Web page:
Last week, 3D Printing Industry attended the 2nd TÜV SÜD Additive Manufacturing Conference in the heart of Bavaria. The Munich-headquartered technical services giant, TÜV SÜD, brought together high-level AM experts to hear industry leaders and academics share their thoughts on the implementation of industrial additive manufacturing.
3D Printing Industry made the journey to Germany’s third-largest city to learn more.
The goal of the conference was to explore ways in which to predictably implement industrial AM in several areas: “small series”, “high-end components” and “regulated industries”. Additionally, speakers addressed which parameters and processes are digitizable or automatable today. With their wealth of experience in testing, certification, verification and knowledge transfer, TÜV SÜD made the perfect hosts for such a conference.
An unconventional convention
TÜV SÜD recognises that to find novel solutions, a novel approach is necessary. Five-minute idea slams in a variety of areas including process chains/products, hardware, and materials were followed by fifteen-minute challenge panels where the attendees could grill the AM pioneers on their pitches. Each topic was concluded with an interactive solution workshop where speakers and attendees could join forces to discuss common goals and how to implement them.
Challenges on the road to AM industrialisation
The conference commenced with keynote welcome speeches by Dr. Peter Havel, CEO of TÜV SÜD Product Service and Gregor Reischle, Head of Additive Manufacturing at TÜV SÜD.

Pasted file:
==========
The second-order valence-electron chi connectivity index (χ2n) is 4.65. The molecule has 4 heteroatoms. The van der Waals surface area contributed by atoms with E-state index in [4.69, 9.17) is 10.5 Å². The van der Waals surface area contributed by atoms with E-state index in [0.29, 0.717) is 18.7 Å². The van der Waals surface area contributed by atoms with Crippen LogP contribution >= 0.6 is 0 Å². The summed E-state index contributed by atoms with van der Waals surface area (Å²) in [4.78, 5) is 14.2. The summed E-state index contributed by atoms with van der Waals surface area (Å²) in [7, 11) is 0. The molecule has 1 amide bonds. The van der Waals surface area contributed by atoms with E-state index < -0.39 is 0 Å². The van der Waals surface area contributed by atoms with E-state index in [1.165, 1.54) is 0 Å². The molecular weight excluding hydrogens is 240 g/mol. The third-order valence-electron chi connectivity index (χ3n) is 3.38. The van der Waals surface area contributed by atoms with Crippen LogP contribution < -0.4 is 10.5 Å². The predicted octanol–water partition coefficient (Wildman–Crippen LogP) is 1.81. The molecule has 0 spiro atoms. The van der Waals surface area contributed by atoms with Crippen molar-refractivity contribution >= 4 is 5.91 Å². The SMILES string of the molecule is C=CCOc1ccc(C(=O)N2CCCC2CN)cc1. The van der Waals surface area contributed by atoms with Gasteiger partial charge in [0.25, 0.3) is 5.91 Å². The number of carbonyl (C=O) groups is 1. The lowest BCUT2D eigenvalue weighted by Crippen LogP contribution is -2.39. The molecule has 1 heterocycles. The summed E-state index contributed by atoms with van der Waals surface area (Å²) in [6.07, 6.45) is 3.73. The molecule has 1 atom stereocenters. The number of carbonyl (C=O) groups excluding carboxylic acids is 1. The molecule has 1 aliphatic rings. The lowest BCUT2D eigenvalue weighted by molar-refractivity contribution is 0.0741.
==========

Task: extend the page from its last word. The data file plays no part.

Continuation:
Dr. Havel stated: “We look at additive manufacturing. We have here a really new disruptive technology and it’s now at the edge of becoming established but at the moment there are still things missing. So we are participating in building standards for this industry – not only for the devices but also for the processes that have to deliver products with defined qualities.”
Gregor Reischle added: “It’s all about safe, economic, and sustainable production with industrial AM readiness. There’s a lot of work to do, that’s why collaboration is key on both specific topics and openness. Together we can create a standard which makes the cake bigger for all of us.”
It is widely accepted, then, that the relative infancy of additive manufacturing is the root cause of its lack of industry presence. With critical industries such as aerospace and medical requiring parts and processes to adhere to exceptionally high standards, the next major hurdle that needs to be jumped seems to be the standardization of industrial AM. An area where many are actively engaging.
The benefit of standardized process chains
With 3D printed parts, post-processing is an essential segment of the print to product workflow. The removal of support material and adding high-quality surface finishing are paramount in making a product attractive and, in most cases, usable.
Munich-based finishing systems manufacturer, DyeMansion, is focussed on turning 3D printed raw parts into high-value products by offering systems that make the cleaning, surface finishing and coloring processes simple.
According to Maximilian Kraus, Sales and Business Development Manager EMEA at DyeMansion: “To truly industrialize this portion of the AM process, we must meet the requirements of conventional manufacturing technologies. Only then can we rival them.”
The standardization of process chains would allow for safety regulations to be met at a faster rate and, naturally, aid the implementation of AM industrialization.
Digital DNA of products